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Teaching union in apology to parents
PARENTS in Worcestershire have been offered an apology for the strike action which crippled schools - with a union official saying teachers felt they “had no choice”.
Sean McCauley, a leading National Union of Teachers (NUT) branch organiser in the county, told your Worcester News it was a “last resort” tactic to try and get the Government to change tack.
Tuesday’s regional walk-out closed at least 40 schools across Worcestershire and partially-shut at least another 64.
The strike split reaction among parents in the county, with some backing it but others furious over having to fork out for childcare.
Mr McCauley said: “Essentially the Government had backed teachers into a corner, Michael Gove (the education secretary) was not willing to negotiate and they felt they had no choice.
“We know the strike did affect people and apologise for that, because we know it is an inconvenience for them.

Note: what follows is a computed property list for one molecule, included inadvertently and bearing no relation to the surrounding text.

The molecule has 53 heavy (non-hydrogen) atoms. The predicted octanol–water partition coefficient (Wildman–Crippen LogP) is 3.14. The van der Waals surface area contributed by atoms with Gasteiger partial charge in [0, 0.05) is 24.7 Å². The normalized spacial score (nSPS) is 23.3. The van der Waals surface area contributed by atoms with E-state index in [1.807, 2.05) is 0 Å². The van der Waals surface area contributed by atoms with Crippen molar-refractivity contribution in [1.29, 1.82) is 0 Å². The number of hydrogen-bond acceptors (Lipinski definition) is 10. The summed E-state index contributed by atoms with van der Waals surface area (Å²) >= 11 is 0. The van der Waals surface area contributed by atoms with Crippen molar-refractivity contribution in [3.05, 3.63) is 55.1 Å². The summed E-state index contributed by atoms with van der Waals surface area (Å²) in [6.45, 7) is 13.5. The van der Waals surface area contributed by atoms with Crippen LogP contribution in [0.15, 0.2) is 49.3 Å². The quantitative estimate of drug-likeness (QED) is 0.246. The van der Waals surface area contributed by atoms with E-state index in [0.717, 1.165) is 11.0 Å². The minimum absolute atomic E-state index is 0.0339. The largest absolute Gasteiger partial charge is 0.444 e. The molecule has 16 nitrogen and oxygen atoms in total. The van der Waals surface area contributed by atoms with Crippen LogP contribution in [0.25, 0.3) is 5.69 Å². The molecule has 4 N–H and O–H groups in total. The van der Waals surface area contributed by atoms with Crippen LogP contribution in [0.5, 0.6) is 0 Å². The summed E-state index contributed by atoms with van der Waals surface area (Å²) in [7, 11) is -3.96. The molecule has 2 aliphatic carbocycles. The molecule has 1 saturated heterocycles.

“Anger on this should be directed at the Government. Morale (in the teaching profession) is low, only last year we had the fiasco about the English grades and the goalposts being moved.”
He also said the NUT leadership is hoping to meet with Mr Gove to thrash out a new deal, and if he is reluctant to meet, a fresh strike could take place in November.
“It very much depends on what Michael Gove does,” he said.
“I was out delivering leaflets last Saturday and I only had a handful of comments about the strike, so i do think there is understanding out there.
“We just want a level playing field.”
The action, which was mainly over changes to pensions, was organised by the NUT and the NASUWT.
Schools in 49 local authorities in the West Midlands, East Midlands, Yorkshire and Humberside took part, with a handful of other regions due to stage one on Thursday October 17.
The Department for Education has called it “disappointing”, but refused to comment on Mr Gove’s plans.
A spokesman said: “In a recent poll, 61 per cent of respondents supported linking teachers' pay to performance and 70 per cent either opposed the strikes or believed that teachers should not be allowed to strike at all.”
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